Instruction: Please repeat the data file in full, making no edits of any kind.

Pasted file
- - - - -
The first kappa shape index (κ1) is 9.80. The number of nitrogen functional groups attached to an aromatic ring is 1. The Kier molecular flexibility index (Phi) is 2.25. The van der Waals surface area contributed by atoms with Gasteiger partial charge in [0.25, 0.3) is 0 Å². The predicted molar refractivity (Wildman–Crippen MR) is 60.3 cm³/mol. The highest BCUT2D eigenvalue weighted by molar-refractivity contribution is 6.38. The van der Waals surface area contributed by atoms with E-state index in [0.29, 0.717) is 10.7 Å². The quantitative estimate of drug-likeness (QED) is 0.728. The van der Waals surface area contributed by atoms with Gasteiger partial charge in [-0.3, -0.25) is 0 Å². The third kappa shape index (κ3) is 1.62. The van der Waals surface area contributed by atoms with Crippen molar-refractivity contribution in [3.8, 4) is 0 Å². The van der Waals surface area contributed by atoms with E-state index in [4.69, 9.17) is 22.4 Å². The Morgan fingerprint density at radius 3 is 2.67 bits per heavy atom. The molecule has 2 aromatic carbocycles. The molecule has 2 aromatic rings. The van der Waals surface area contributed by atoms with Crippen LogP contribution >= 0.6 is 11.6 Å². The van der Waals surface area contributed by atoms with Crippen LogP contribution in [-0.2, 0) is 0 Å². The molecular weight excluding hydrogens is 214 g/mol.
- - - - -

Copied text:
The first kappa shape index (κ1) is 9.80. The number of nitrogen functional groups attached to an aromatic ring is 1. The Kier molecular flexibility index (Phi) is 2.25. The van der Waals surface area contributed by atoms with Gasteiger partial charge in [0.25, 0.3) is 0 Å². The predicted molar refractivity (Wildman–Crippen MR) is 60.3 cm³/mol. The highest BCUT2D eigenvalue weighted by molar-refractivity contribution is 6.38. The van der Waals surface area contributed by atoms with E-state index in [0.29, 0.717) is 10.7 Å². The quantitative estimate of drug-likeness (QED) is 0.728. The van der Waals surface area contributed by atoms with Gasteiger partial charge in [-0.3, -0.25) is 0 Å². The third kappa shape index (κ3) is 1.62. The van der Waals surface area contributed by atoms with Crippen molar-refractivity contribution in [3.8, 4) is 0 Å². The van der Waals surface area contributed by atoms with E-state index in [4.69, 9.17) is 22.4 Å². The Morgan fingerprint density at radius 3 is 2.67 bits per heavy atom. The molecule has 2 aromatic carbocycles. The molecule has 2 aromatic rings. The van der Waals surface area contributed by atoms with Crippen LogP contribution >= 0.6 is 11.6 Å². The van der Waals surface area contributed by atoms with Crippen LogP contribution in [-0.2, 0) is 0 Å². The molecular weight excluding hydrogens is 214 g/mol.